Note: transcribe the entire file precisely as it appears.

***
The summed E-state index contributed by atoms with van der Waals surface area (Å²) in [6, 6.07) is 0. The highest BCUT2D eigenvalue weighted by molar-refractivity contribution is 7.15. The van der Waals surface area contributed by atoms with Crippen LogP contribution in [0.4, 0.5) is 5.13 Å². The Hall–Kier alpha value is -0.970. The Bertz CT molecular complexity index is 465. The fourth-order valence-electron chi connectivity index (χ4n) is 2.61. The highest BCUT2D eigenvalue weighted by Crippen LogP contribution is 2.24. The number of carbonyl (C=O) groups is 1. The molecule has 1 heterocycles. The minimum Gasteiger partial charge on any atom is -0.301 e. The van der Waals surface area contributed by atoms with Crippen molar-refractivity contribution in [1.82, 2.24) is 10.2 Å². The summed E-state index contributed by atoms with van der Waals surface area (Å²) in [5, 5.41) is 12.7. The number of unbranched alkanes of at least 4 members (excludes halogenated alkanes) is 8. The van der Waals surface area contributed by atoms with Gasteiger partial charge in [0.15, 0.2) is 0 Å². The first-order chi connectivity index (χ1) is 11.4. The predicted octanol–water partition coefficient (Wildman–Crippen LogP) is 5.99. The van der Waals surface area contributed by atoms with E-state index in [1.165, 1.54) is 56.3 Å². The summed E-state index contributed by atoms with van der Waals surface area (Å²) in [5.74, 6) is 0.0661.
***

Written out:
The summed E-state index contributed by atoms with van der Waals surface area (Å²) in [6, 6.07) is 0. The highest BCUT2D eigenvalue weighted by molar-refractivity contribution is 7.15. The van der Waals surface area contributed by atoms with Crippen LogP contribution in [0.4, 0.5) is 5.13 Å². The Hall–Kier alpha value is -0.970. The Bertz CT molecular complexity index is 465. The fourth-order valence-electron chi connectivity index (χ4n) is 2.61. The highest BCUT2D eigenvalue weighted by Crippen LogP contribution is 2.24. The number of carbonyl (C=O) groups is 1. The molecule has 1 heterocycles. The minimum Gasteiger partial charge on any atom is -0.301 e. The van der Waals surface area contributed by atoms with Crippen molar-refractivity contribution in [1.82, 2.24) is 10.2 Å². The summed E-state index contributed by atoms with van der Waals surface area (Å²) in [5, 5.41) is 12.7. The number of unbranched alkanes of at least 4 members (excludes halogenated alkanes) is 8. The van der Waals surface area contributed by atoms with Gasteiger partial charge in [0.15, 0.2) is 0 Å². The first-order chi connectivity index (χ1) is 11.4. The predicted octanol–water partition coefficient (Wildman–Crippen LogP) is 5.99. The van der Waals surface area contributed by atoms with E-state index in [1.165, 1.54) is 56.3 Å². The summed E-state index contributed by atoms with van der Waals surface area (Å²) in [5.74, 6) is 0.0661.